The Mahon Road Barracks was a military installation in Portadown, Northern Ireland.

Mahon Road Barracks
Portadown, Northern Ireland
March past at Mahon Road Barracks
Mahon Road Barracks is located in Northern Ireland
Mahon Road Barracks
Mahon Road Barracks
Location within Northern Ireland
Coordinates54°24′22″N 6°27′16″W / 54.40603°N 6.45441°W / 54.40603; -6.45441
Site information
OwnerMinistry of Defence
Operator British Army
Site history
In use1972-2007
Garrison information
Occupants11th Battalion, Ulster Defence Regiment

History Edit

The barracks were built on the Mahon Road in Portadown in 1972 to accommodate the 11th Battalion, Ulster Defence Regiment and were originally dubbed "Fort Mahon".[1] In February 1974 the barracks also became the Headquarters for 3rd Infantry Brigade where the brigade's units included, along with Brigade Staff, 174 (Provost) Company, Royal Military Police.[2]

The barracks were also the home of G Squadron, 22nd SAS Regiment and were the centre of many of their operations in Northern Ireland including the interception of eight members of a Provisional Irish Republican Army team at Loughgall RUC Barracks in 1987;[3] G Squadron operated under the working name of 4 Field Survey Troop, Royal Engineers.[4]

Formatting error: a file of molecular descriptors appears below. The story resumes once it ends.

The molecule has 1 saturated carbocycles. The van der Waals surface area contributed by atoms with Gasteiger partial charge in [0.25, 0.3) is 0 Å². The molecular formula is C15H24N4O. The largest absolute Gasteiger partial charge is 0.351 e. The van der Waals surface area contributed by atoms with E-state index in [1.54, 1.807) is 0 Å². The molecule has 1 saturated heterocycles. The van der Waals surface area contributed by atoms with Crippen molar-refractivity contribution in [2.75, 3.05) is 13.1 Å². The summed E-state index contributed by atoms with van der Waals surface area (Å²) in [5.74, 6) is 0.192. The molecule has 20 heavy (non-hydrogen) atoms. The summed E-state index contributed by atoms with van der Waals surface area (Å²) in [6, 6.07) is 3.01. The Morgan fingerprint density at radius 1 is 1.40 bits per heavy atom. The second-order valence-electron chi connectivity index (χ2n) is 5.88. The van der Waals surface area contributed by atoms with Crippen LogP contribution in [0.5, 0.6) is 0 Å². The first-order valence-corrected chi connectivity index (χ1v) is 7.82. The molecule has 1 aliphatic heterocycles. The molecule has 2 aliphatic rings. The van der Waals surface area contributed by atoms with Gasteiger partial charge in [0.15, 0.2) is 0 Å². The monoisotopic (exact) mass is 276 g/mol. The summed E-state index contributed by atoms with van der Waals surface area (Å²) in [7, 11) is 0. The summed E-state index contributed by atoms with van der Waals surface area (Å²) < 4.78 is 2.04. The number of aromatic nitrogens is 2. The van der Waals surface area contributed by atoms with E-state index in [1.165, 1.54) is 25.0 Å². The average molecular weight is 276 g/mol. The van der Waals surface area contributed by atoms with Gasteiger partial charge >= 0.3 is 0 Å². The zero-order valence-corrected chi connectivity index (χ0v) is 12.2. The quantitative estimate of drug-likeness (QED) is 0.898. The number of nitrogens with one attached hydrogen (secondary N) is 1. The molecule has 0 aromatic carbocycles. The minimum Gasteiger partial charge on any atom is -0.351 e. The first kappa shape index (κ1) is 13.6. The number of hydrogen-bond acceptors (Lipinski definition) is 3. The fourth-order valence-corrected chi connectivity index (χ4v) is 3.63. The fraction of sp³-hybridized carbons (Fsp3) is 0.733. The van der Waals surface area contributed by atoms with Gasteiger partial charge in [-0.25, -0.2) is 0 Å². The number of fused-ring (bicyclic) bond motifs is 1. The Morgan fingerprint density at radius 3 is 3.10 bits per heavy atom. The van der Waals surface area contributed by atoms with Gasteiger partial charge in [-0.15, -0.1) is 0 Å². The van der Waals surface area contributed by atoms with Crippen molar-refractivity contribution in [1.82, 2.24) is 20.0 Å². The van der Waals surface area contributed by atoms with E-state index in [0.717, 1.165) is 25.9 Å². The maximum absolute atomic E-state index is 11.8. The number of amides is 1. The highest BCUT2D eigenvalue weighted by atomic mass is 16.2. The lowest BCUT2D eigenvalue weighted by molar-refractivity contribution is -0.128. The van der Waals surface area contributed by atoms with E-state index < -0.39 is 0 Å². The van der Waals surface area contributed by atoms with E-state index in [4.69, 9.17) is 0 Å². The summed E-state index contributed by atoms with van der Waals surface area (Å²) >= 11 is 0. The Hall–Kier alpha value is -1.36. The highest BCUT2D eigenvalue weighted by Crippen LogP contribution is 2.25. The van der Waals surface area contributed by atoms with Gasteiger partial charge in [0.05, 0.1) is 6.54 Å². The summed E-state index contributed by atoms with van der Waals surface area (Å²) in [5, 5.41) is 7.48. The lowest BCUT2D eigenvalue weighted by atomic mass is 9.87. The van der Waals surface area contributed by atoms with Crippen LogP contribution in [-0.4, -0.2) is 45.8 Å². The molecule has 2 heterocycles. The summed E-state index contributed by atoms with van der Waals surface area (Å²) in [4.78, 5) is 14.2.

3rd brigade was moved to Drumadd Barracks in Armagh in 1988 during a restructuring of land forces in Northern Ireland.[5] In July 2000 the barracks were used by the security forces during the Drumcree conflict.[6]

The barracks were closed in January 2007.[7] The adjacent site to the South has since been marketed as a private housing development under the name "Maghon Park".[8]

References Edit

  1. ^ "Barracks: The History Behind Those Names (Part 4)". Retrieved 12 October 2014.
  2. ^ "174 (Provost) Company, RMP" (PDF). Ministry of Defence. Archived from the original (PDF) on 1 September 2012. Retrieved 12 October 2014.
  3. ^ "Ten cases of special forces in action". BBC News. 5 May 2011. Retrieved 12 October 2014.
  4. ^ Dillion, p. 164
  5. ^ Potter, p. 309
  6. ^ "Drumcree Footage". Imperial War Museum. July 2000. Retrieved 12 October 2014.
  7. ^ "Jobs go as NI Army bases to close". BBC. 10 May 2006. Retrieved 12 October 2014.
  8. ^ "Clendinning at Maghon Park" (PDF). Archived from the original (PDF) on 26 October 2014. Retrieved 12 October 2014.

Sources Edit